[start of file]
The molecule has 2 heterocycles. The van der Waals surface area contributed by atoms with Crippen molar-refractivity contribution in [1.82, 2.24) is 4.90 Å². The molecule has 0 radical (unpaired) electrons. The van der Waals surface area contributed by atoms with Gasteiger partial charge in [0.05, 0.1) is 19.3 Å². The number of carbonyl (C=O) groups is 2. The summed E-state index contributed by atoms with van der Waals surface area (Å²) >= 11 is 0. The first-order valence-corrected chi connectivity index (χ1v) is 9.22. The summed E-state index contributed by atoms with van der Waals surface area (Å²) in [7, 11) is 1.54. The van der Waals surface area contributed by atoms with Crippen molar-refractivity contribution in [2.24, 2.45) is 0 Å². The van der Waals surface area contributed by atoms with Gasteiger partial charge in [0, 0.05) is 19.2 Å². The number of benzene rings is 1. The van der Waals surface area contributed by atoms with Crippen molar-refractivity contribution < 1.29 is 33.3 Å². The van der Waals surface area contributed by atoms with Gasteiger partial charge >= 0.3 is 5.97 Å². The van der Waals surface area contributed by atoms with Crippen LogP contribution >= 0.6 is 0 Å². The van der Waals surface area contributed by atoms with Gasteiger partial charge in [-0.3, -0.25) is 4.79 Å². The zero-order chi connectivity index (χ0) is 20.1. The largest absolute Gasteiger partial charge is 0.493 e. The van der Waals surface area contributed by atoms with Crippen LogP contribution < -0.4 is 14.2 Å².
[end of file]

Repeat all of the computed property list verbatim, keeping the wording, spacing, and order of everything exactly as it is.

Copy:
The molecule has 2 heterocycles. The van der Waals surface area contributed by atoms with Crippen molar-refractivity contribution in [1.82, 2.24) is 4.90 Å². The molecule has 0 radical (unpaired) electrons. The van der Waals surface area contributed by atoms with Gasteiger partial charge in [0.05, 0.1) is 19.3 Å². The number of carbonyl (C=O) groups is 2. The summed E-state index contributed by atoms with van der Waals surface area (Å²) >= 11 is 0. The first-order valence-corrected chi connectivity index (χ1v) is 9.22. The summed E-state index contributed by atoms with van der Waals surface area (Å²) in [7, 11) is 1.54. The van der Waals surface area contributed by atoms with Crippen molar-refractivity contribution in [2.24, 2.45) is 0 Å². The van der Waals surface area contributed by atoms with Gasteiger partial charge in [0, 0.05) is 19.2 Å². The number of benzene rings is 1. The van der Waals surface area contributed by atoms with Crippen molar-refractivity contribution < 1.29 is 33.3 Å². The van der Waals surface area contributed by atoms with Gasteiger partial charge >= 0.3 is 5.97 Å². The van der Waals surface area contributed by atoms with Crippen LogP contribution >= 0.6 is 0 Å². The van der Waals surface area contributed by atoms with Gasteiger partial charge in [-0.3, -0.25) is 4.79 Å². The zero-order chi connectivity index (χ0) is 20.1. The largest absolute Gasteiger partial charge is 0.493 e. The van der Waals surface area contributed by atoms with Crippen LogP contribution < -0.4 is 14.2 Å².